iced out chain from the beauty supply by Halsted Indoor Mall

this one spins,
they all glitter
like a crush’s toothy smile.

beauty supply of Black power peace sign afro picks
& a crayola big box of durags to choose from.

beauty supply shelves with sleeves 
of weaves glimmering in the harsh light.

every manner of oil & grease
& spritz & spray for the coaxing 
of curl under comb

who can think of a rat tail without a tear
for the nostalgia or the tenderheaded memory?

a rubber band of any conceivable size.
a barette of two balls clacking hard with every neck roll.
all the ribbons & bows.

the eyebrow lady wielding two ends 
of a thread like the sculptor’s most precious tool.

all the tools for the trade of looking
& you, little boy, get such a precious few.

picking flowers

Grandma’s rosebush
reminiscent of a Vice Lord’s do-rag.
the unfamiliar bloom in Mrs. Bradley’s yard
banging a Gangster Disciple style blue.
the dandelions all over the park putting on
Latin King gold like the Chicano cats
over east before they turn into a puff
of smoke like all us colored boys.

picking dandelions will ruin your hands,
turn their smell into a bitter cologne.

a man carries flowers for 3 reasons:

                       • he is in love
                       • he is in mourning
                       • he is a flower salesman

i’m on the express train passing stops
to a woman. maybe she’s home.
i have a bouquet in my hand,
laid on 1 of my arms like a shotgun.
the color is brilliant, a gang war
wrapped & cut diagonal at the stems.
i am not a flower salesman.
that is the only thing i know.

the valley of its making

for Page

poetry makes nothing happen
—W. H. Auden

the people in the streets
are plucked up like
radishes from dark earth,
heads beat the purplish-red
of ripeness. the women lead
the stupid & brutish to a
future they don’t deserve.
the organized are still
unbearably human, they
still fuck & hurt & harm
& are not actually sorry.
the people still fight
each other too much &
the system not enough
& too often it is not a fight
but a bullet. too many men
want to be in the front
& don’t want to march
anywhere in particular.
some of us have degrees
& noses to look down. 
so many want a version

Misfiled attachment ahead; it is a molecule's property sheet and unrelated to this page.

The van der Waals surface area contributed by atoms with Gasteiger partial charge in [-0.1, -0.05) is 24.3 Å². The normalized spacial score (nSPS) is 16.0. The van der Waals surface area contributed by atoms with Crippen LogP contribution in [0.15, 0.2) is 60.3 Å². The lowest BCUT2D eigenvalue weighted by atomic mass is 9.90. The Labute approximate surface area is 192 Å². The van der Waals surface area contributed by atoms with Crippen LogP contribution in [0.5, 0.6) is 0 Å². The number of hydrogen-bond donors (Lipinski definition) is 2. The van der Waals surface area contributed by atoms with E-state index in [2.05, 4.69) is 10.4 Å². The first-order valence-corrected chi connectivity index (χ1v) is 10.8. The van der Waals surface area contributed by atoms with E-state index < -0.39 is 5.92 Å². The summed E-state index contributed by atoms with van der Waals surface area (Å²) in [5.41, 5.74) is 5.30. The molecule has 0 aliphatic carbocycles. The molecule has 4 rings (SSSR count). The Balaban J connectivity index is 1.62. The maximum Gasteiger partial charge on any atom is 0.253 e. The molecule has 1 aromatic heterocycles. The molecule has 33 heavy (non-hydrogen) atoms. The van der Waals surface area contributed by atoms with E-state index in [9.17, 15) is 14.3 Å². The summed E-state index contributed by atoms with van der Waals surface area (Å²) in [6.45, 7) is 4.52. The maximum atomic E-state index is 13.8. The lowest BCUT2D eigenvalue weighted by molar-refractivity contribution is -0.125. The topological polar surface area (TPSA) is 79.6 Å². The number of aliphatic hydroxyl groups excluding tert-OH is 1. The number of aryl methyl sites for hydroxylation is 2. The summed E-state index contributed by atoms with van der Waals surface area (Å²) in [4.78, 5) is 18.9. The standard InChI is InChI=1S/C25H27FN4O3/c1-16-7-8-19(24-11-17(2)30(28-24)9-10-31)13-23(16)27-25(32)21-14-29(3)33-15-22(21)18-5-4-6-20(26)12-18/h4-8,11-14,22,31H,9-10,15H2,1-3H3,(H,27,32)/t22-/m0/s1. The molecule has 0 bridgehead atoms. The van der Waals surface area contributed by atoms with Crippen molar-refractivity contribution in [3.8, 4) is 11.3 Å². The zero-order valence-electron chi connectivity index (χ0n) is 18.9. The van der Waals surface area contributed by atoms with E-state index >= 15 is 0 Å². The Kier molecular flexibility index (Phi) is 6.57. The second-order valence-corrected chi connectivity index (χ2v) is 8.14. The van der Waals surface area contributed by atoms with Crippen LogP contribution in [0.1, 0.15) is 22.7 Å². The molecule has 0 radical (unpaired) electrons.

of old days that never
existed. many are still unwilling
to grow a vocabulary for personhood,
even from the words already in them.
so many will deny they to a sibling
simply because. our people are
messy & messed up & a mess.
nothing about our people is romantic
& it shouldn’t be. our people deserve
poetry without meter. we deserve our
own jagged rhythm & our own uneven
walk toward sun. you make happening happen.
we happen to love. this is our greatest
action. 

Related Poems

The Black Santa

I remember sitting on his bony lap,
fake beard slumping off his face,
his breath reeking sweetly of alcohol,
a scent I didn't yet know at five.
And I didn't know that Santa
was supposed to be fat, white, merry—
not shaky and thin like this
department store Santa who listened
as I reeled off that year's list:
a child's oven I'd burn my fingers on,
a mini record player of gaudy plastic
I'd drag from room to room
by its precarious orange handle,
an Etch-a-Sketch I'd ruin by twisting
its dials too hard—my requests
as solemn as prayer, fervid, fueled
by too many hours of television,
too many commercials filled
with noisy children elated
by the latest game or toy.
I bet none of them
ever sat on the lap of a Santa
who didn't ho-ho-ho in jolly mirth,
whose sunken red eyes peered
out from under his oversized wig
and red velveteen cap, his teeth yellow,
long fingers tinged with yellow.
I did not find it strange
to call this man Santa,
to whisper my childish whispers
into his ear, to pull on his sleeve
to let him know I really deserved
all that I'd asked for. I posed
for an instant photo with him,
a woolen cap over my crooked braids,
mittens sewn to my coat sleeves.
No one could have convinced me
this Santa couldn't slide down
any chimney, though his belly
didn't fill his suit, and his hands
trembled, just a bit, as he lifted
me from his lap. No one could
have told me that a pink-cheeked
pale-skinned Santa was the only Santa
to worship, to beg for toys and candy.
I wouldn't have believed them,
wouldn't have believed anyone
who'd tell me Santa couldn't look
like me: brown eyes, face, skin.

The Discount Mega Mall (in memoriam)

for you
i trace
the
letters
of my
name
in the
air
with my
pinky
like a
gold
necklace
like a
signature
on a
grain
of rice
in a
little jar
eve
the night
before
like a
dusk
like
the end
of things beloved